State loosens high capacity well restrictions
By Ben Rodgers
A bill recently signed into law by the governor on June 1 will impact waters in central Wisconsin.
On the surface, Senate Bill 76 allows businesses and farmers the ability to sell, repair or replace high capacity wells.
But just below the surface is where opponents of this bill find problems.
These wells can withdraw as much as 100,000 gallons of groundwater per day, according to the Wisconsin Department of Natural Resources.
There are roughly 2,200 high capacity wells in the region.
The region is home to the Central Wisconsin Sands and Gravel Aquifer, which supplies the groundwater that feeds many lakes and streams in the area.
The Central Sands Region includes parts of Waupaca, Shawano, Marathon, Portage, Adams, Wood, Waushara and Marquette counties.
When irrigation for crops was just starting the in 1960s the region was home to 97 wells.
“When we pump groundwater we are always lowering water levels in the aquifer and were depriving the streams from some water as well,” said George Kraft, director of the Center for Watershed Science and Education at the University of Wisconsin-Stevens Point and the University of Wisconsin Extension Service.
The end result is some lakes and streams near high capacity wells are faced with historically low levels.
Long Lake in Waushara County is the most prominent example, but numerous other lakes here are faced with low levels. Closer affected lakes include Wolf Lake and Pickerel Lake in Portage County.
Research indicates these decreased water levels are directly tied to the increase in pumping.
“Within any kind of scientific certainty, yes we can say that,” Kraft said.
For example, Kraft said to imagine an aquifer that is 100 feet thick and feeds into a lake. If pumping decreases the top 5 feet of that aquifer, that would have an impact on the water level in that lake.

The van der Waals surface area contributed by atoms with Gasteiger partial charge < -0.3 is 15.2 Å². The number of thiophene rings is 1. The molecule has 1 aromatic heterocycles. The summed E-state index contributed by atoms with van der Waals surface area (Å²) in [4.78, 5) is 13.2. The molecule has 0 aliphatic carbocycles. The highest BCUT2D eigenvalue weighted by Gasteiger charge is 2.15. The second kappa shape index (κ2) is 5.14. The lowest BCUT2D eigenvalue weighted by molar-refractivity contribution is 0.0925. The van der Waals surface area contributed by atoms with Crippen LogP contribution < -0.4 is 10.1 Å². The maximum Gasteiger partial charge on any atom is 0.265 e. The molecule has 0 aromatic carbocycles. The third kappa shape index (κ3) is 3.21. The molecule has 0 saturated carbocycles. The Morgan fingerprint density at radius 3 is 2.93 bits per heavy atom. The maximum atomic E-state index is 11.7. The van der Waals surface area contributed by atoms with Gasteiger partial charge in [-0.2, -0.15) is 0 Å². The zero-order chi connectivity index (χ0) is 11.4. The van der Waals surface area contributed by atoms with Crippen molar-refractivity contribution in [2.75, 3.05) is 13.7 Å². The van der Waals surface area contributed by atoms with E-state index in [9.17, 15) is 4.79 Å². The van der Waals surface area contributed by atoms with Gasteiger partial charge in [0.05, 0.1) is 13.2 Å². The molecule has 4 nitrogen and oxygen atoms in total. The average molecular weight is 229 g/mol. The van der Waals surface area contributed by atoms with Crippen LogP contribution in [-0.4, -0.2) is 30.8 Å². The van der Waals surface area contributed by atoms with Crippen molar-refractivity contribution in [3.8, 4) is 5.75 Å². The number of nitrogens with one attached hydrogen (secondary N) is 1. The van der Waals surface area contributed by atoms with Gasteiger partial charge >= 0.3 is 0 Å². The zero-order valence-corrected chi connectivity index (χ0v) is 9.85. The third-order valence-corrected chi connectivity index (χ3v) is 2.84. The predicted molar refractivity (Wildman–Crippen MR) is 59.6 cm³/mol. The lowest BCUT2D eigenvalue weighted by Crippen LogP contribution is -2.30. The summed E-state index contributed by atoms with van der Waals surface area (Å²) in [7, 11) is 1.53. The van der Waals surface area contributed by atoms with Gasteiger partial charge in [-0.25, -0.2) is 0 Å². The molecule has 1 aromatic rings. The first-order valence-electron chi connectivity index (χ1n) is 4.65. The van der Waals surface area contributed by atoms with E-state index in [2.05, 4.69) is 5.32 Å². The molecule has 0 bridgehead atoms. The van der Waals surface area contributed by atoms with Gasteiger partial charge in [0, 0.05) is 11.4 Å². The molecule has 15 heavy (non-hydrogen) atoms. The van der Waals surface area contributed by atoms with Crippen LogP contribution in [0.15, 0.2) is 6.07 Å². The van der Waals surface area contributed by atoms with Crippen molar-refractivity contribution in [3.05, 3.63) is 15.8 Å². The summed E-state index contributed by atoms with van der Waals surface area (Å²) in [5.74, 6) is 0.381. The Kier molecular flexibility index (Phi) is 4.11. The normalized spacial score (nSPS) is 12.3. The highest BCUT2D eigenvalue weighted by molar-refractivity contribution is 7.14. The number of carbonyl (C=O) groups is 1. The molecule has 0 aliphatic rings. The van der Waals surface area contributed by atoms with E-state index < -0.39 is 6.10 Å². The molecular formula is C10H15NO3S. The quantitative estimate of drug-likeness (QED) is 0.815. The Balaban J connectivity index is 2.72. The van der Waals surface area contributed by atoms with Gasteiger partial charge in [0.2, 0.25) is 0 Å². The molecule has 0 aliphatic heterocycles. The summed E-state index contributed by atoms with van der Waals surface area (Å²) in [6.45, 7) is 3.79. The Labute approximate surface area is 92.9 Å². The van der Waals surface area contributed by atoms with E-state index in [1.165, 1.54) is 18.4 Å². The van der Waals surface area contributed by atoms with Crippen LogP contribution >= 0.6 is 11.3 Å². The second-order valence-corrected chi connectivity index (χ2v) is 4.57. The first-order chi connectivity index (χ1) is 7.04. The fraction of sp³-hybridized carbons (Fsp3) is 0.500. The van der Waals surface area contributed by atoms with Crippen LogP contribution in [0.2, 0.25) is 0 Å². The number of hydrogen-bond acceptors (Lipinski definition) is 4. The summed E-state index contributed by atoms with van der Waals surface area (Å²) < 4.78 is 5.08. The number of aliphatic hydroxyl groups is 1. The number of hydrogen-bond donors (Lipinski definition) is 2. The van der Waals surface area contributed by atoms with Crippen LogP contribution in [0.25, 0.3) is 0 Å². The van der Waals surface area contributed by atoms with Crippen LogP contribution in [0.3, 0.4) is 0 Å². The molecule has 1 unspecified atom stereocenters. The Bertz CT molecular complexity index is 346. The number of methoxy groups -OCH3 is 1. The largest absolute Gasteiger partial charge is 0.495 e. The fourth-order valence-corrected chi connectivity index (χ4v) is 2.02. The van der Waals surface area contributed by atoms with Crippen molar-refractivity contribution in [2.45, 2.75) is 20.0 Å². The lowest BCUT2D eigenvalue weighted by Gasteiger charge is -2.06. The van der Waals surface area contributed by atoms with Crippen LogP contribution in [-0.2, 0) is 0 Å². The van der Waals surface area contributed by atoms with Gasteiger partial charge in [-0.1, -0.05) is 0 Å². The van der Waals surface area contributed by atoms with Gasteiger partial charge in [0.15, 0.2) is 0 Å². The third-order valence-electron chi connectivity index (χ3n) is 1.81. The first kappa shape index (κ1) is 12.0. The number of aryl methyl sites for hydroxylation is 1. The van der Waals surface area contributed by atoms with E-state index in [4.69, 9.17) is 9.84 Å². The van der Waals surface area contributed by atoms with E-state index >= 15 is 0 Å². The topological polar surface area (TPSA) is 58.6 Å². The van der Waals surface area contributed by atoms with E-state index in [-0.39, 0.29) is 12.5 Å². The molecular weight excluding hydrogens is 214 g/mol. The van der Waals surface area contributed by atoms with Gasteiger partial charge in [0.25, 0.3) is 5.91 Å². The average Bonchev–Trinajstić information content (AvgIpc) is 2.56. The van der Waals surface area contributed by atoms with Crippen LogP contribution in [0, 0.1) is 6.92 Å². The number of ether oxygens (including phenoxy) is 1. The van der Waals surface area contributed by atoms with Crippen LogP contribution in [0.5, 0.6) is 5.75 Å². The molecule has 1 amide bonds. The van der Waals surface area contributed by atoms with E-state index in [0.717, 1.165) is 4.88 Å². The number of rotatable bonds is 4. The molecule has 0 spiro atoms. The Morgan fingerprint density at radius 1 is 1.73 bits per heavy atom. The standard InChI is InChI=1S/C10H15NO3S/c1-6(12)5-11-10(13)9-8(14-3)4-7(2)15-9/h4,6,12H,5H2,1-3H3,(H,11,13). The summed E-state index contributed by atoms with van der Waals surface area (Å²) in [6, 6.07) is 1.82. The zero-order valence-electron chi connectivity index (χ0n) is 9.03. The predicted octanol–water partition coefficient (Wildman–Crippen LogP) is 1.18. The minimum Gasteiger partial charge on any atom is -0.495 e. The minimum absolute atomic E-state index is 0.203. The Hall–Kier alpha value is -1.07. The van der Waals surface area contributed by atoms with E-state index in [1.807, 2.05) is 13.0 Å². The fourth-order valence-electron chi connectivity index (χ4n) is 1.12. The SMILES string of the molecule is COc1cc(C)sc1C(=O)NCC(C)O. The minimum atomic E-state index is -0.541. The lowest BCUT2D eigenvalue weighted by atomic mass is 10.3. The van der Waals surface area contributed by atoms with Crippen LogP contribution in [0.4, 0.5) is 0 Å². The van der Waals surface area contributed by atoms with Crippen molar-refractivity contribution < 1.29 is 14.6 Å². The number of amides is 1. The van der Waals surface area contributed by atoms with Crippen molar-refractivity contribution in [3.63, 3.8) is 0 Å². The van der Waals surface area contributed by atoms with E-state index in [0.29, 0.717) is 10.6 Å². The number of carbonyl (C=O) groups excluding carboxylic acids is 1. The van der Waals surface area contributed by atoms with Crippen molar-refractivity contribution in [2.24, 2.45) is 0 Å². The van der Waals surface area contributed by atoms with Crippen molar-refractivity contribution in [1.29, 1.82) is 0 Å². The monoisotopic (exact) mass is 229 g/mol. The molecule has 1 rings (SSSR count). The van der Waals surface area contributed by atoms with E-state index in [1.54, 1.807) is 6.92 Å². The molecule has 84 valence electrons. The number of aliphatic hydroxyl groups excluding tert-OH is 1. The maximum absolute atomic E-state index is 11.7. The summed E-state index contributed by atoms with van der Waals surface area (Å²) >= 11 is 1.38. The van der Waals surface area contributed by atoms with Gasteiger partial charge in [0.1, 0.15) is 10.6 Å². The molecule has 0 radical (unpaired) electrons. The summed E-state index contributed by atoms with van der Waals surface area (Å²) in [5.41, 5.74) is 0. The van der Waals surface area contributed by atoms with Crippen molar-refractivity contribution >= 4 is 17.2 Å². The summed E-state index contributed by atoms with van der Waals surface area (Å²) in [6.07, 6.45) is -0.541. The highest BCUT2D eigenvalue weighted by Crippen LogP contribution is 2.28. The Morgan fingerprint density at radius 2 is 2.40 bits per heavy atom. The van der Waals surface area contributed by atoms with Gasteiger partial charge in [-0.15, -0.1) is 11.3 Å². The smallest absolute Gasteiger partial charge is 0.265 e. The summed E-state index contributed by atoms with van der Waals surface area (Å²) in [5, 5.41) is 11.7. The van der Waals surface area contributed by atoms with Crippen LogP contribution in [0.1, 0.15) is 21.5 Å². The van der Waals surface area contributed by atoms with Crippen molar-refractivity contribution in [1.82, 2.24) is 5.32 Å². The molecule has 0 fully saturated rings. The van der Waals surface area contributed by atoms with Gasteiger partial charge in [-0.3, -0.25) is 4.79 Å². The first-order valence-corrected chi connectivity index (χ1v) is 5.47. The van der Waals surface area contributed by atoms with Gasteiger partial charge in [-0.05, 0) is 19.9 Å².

However, other lakes in the region further away from a concentration of high capacity wells have seen high water levels due to recent weather trends.
Lake Emily in Portage County is one those lakes currently with near historic highs.
“In the last few years, we are at near historic amounts of precipitation, so that masked the pumping issue,” Kraft said. “But once we go back to normal again, it will become quite apparent.”
The data shows bodies of water tend to have lower water levels when they are closer to more high capacity wells.
“We have some solid things that we can hang our hat on with the pumping effects,” he said.
The Wisconsin Potato and Vegetable Growers Association, based in Antigo, has come out in support of SB 76, which decreases high capacity well regulation.
“It address the DNR’s authority related to existing high capacity wells,” said Tamas Houlihan, WPVGA executive director. “The wells affected by this legislation have already been DNR approved but are in need of repair or replacement, and so new DNR approval of these existing and previously approved wells would be redundant.”
Houlihan also said time is of the essence when it comes to the protection of crops in Wisconsin. Wells in need of repair could have significant financial impacts.
“In some cases, the wells have reached a point of disrepair where they must be redrilled and that would be a replacement well, and it’s important to note a grower can lose a crop within 24 hours if a well fails and can’t be quickly repaired or replaced,” he said.
He also stressed the bill includes a required hydrological DNR study of four identified areas in central Wisconsin. The studies will evaluate whether groundwater withdrawals are impacting lakes and streams. The studies will be presented for public comment before they come before the legislature.
“We believe these studies are critical to understanding the interaction between groundwater and surface water,” Houlihan said. “We support the scientific work that will generate reliable data upon which any necessary future regulations can be developed.”
Plus repaired and replaced wells will be required to have a meter that reports water usage to the DNR.
He said current irrigation techniques are critical to Wisconsin and the world when it comes to agriculture production.
“We are a huge factor in the nation’s and really the world’s supply,” Houlihan said. “The Central Sands growing region is critically important to the entire United States in terms of food production.”
The Wisconsin Farm Bureau did not return a call for comment on this story, but released a statement following the signing of SB 76 into law.
“It is important for farmers with high capacity wells to have financial and regulatory certainty,” said Jim Holte, Wisconsin Farm Bureau president, in the press release.